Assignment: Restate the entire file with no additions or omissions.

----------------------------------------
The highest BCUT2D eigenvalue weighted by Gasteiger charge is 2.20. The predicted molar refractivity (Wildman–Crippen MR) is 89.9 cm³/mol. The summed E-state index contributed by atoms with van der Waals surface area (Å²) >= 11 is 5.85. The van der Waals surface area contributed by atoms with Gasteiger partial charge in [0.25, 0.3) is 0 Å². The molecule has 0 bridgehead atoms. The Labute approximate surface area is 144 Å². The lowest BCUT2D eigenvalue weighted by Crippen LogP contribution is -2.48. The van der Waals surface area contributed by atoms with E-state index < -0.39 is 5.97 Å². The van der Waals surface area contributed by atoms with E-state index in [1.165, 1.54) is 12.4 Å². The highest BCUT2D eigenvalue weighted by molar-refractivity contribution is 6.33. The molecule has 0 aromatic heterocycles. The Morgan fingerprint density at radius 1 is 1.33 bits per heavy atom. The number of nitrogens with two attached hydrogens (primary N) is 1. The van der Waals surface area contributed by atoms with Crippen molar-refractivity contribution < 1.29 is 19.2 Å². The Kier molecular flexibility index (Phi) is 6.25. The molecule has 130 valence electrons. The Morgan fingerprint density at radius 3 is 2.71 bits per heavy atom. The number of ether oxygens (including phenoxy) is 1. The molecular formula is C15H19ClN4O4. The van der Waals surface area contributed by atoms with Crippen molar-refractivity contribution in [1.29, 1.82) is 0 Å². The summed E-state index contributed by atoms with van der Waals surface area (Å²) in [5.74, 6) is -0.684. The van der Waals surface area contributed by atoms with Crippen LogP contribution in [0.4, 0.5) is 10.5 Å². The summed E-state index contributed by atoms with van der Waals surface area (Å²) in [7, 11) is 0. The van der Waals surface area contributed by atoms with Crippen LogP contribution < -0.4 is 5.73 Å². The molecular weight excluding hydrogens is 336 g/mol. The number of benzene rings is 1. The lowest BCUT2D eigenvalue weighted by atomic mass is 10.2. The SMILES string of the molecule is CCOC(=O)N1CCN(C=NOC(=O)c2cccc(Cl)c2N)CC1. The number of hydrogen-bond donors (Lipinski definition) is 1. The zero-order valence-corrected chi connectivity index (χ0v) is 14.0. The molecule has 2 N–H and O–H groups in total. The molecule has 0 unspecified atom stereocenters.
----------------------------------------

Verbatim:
The highest BCUT2D eigenvalue weighted by Gasteiger charge is 2.20. The predicted molar refractivity (Wildman–Crippen MR) is 89.9 cm³/mol. The summed E-state index contributed by atoms with van der Waals surface area (Å²) >= 11 is 5.85. The van der Waals surface area contributed by atoms with Gasteiger partial charge in [0.25, 0.3) is 0 Å². The molecule has 0 bridgehead atoms. The Labute approximate surface area is 144 Å². The lowest BCUT2D eigenvalue weighted by Crippen LogP contribution is -2.48. The van der Waals surface area contributed by atoms with E-state index < -0.39 is 5.97 Å². The van der Waals surface area contributed by atoms with E-state index in [1.165, 1.54) is 12.4 Å². The highest BCUT2D eigenvalue weighted by molar-refractivity contribution is 6.33. The molecule has 0 aromatic heterocycles. The Morgan fingerprint density at radius 1 is 1.33 bits per heavy atom. The number of nitrogens with two attached hydrogens (primary N) is 1. The van der Waals surface area contributed by atoms with Crippen molar-refractivity contribution < 1.29 is 19.2 Å². The Kier molecular flexibility index (Phi) is 6.25. The molecule has 130 valence electrons. The Morgan fingerprint density at radius 3 is 2.71 bits per heavy atom. The number of ether oxygens (including phenoxy) is 1. The molecular formula is C15H19ClN4O4. The van der Waals surface area contributed by atoms with Crippen molar-refractivity contribution in [1.29, 1.82) is 0 Å². The summed E-state index contributed by atoms with van der Waals surface area (Å²) in [5.74, 6) is -0.684. The van der Waals surface area contributed by atoms with Crippen LogP contribution in [0.4, 0.5) is 10.5 Å². The summed E-state index contributed by atoms with van der Waals surface area (Å²) in [7, 11) is 0. The van der Waals surface area contributed by atoms with Crippen LogP contribution < -0.4 is 5.73 Å². The molecular weight excluding hydrogens is 336 g/mol. The number of benzene rings is 1. The lowest BCUT2D eigenvalue weighted by atomic mass is 10.2. The SMILES string of the molecule is CCOC(=O)N1CCN(C=NOC(=O)c2cccc(Cl)c2N)CC1. The number of hydrogen-bond donors (Lipinski definition) is 1. The zero-order valence-corrected chi connectivity index (χ0v) is 14.0. The molecule has 2 N–H and O–H groups in total. The molecule has 0 unspecified atom stereocenters.